Always look them in the eyes (2007)
Origin: Palestine | Documentary | Director: Azza el Hassan | 50 minutes
Always Look Them in the Eyes (2007) purports to be an exploration of Israeli-Palestinian relations, but as explicitly stated at the start of the film, any filmmaker who wants to address this topic must first “see” Israelis. El-Hassan begins with her own first encounter with an Israeli from her childhood in Beirut. There she would see Abu Reesh, an Israeli spy who lived under deep cover as a madman on the streets of Beirut until the Israeli invasion of 1982. To have lived among Arabs all those years must have changed him, she speculates. The remainder of the film consists of conversations El-Hassan has with Palestinians about their own encounters, or lack thereof, with Israelis. their uninformed speculations about Abu Reesh. and her vain attempt to engage Israeli soldiers at a checkpoint in conversation. She interviews Laila Khalid, the PFLP activist known for hijacking two airplanes in the late 1960s and early 1970s. She attempts to understand Israelis by having a friend act the part of Abu Reesh, and by asking Palestinians on the streets of Ramallah to pretend to be Israelis.
Throughout the film El-Hassan resolutely asks impossible questions of non-experts. She seeks to understand Palestinian-Israeli relations through the street play of little boys and listens politely, if incredulously, to one child’s description of the prophecies of a Tunisian conspiracy theorist. “Do you believe him?”, she asks the boy. “I support him!” [ba-ayyaduh], he replies, employing a term often used to express affiliation with a political leader. She offers her own unfounded theories, postulating that an inexplicable quarrel among the young Palestinians who accompany her to an Israeli checkpoint is caused by “the situation”. whether she means the general situation of living under occupation or the specific situation of confronting Israeli soldiers at a checkpoint is left ambiguous. As in her other films, El-Hassan devotes considerable time to apparently extraneous matters and faintly embarrassing scenes of exasperation or self-importance. She includes conversations with two men who are skeptical of her film project, and another with Laila Khalid’s son, who returns home from an all-nighter at university just as El-Hassan is about to interview his mother. She incorporates a long exposition by a friend on an enormous painting that her husband insists on hanging in their sitting room. Most of the film is shot with a roughly handled hand-held camera. In her only interview with a well-known person, the one with Laila Khalid, she uses a tripod. However, she frames the interview with the interlude with Khalid’s son and at one point during the conversation inexplicably zooms in and out of Khalid’s face, breaking the mimesis and reminding her viewers of their position as spectators of a staged interaction.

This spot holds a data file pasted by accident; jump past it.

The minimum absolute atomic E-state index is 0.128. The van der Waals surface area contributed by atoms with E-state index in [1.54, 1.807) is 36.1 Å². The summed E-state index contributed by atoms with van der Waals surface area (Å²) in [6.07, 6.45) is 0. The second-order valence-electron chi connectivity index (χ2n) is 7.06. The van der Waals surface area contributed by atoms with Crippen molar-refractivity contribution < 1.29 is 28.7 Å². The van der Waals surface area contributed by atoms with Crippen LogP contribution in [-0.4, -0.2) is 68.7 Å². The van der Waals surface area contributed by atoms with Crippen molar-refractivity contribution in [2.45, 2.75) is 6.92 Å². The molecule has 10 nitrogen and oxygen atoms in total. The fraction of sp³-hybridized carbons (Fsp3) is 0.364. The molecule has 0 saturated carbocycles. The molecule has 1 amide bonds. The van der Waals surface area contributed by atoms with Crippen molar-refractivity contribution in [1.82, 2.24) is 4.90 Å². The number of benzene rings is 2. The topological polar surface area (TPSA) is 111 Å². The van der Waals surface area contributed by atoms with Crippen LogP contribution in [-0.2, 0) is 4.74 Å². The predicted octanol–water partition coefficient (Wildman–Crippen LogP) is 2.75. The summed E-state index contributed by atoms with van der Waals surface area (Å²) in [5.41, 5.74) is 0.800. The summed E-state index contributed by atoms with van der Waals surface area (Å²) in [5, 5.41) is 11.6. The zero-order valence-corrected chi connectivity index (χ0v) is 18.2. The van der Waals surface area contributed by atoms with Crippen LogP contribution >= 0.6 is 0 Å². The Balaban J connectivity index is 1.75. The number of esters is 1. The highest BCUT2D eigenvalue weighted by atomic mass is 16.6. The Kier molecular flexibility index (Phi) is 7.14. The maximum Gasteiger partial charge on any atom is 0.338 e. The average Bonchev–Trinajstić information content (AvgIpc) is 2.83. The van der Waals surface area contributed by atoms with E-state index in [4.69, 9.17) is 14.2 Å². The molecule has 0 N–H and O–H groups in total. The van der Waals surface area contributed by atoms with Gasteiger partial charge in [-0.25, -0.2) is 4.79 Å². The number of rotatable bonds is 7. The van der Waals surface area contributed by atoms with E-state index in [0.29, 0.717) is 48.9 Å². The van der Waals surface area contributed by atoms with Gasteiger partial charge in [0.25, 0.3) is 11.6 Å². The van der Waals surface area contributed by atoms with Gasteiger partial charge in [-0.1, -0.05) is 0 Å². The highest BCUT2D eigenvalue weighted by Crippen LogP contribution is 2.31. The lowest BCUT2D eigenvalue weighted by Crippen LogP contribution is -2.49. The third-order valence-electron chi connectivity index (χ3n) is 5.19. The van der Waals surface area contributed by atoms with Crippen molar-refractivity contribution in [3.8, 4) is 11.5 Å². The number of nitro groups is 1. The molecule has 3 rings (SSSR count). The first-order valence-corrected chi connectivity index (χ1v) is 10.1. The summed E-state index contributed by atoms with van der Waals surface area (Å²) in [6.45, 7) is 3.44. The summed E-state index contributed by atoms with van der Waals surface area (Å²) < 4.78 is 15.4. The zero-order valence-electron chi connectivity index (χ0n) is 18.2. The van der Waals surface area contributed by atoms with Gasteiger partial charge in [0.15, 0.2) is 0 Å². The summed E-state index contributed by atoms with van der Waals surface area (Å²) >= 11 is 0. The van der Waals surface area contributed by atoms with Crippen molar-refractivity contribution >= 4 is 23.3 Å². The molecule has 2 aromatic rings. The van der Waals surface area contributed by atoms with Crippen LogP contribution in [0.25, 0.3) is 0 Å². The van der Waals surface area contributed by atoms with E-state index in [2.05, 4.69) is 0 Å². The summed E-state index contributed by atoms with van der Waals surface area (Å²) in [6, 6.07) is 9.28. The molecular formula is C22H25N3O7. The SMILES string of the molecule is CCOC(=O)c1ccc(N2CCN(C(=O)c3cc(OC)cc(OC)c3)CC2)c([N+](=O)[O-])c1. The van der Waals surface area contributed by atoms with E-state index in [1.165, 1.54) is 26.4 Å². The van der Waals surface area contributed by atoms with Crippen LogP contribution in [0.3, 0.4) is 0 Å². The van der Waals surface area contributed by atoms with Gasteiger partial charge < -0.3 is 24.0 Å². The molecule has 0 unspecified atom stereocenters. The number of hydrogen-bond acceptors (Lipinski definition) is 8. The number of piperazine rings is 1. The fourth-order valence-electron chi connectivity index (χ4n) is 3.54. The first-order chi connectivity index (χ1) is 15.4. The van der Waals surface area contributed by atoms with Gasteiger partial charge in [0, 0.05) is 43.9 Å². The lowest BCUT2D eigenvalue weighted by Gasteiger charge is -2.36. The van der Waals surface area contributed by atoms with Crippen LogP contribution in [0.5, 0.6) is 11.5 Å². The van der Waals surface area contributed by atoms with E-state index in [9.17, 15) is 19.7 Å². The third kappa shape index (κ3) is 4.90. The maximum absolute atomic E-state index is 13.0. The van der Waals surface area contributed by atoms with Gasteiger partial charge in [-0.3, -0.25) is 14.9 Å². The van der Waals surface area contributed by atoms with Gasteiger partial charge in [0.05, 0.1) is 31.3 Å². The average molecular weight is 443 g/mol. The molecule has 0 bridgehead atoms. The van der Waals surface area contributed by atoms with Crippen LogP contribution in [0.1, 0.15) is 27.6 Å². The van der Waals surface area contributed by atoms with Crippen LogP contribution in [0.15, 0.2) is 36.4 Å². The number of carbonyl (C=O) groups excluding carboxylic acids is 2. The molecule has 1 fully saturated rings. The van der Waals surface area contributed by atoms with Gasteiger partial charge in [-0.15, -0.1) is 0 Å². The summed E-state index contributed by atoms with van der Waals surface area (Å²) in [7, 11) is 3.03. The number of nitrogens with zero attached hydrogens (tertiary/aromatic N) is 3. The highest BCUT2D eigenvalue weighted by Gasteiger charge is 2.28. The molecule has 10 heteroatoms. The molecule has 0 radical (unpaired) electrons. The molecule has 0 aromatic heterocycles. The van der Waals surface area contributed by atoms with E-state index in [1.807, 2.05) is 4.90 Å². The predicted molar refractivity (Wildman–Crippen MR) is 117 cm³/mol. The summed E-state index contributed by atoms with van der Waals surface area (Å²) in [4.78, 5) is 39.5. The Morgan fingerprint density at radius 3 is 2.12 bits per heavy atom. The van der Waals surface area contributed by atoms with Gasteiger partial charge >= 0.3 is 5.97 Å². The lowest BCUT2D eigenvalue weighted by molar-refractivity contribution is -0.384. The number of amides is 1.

Few if any “facts” are conveyed in Always Look Them in the Eyes, and the project of discovering who the Israelis are is, as is the case with all projects El-Hassan’s purports to undertake in her films, a failure. Just as El-Hassan fails to avoid filming violence in Newstime, to use film to help her friends Samia, Sureida and Ra’eda in Three Centimeters Less and to find the lost Palestinian Film Archive in Kings and Extras, she does not come to know the Israeli other in her most recent film. What El-Hassan does achieve is to deconstruct the hagiography surrounding the victimized but steadfast Palestinian that permeates so many sympathetic portrayals of Palestinians. Instead, she teases out of her subjects other utterly human behaviours. As a result, she succeeds in challenging the notion of Palestinians as a people who are reduced to making claims through their photographic images. Her Palestinians use the civic space of photography to communicate in the seemingly trivial ways that people not living in states of disaster are wont to do. They posture and pose, theorize, play, argue, anger, joke and suspect, or politely answer silly questions.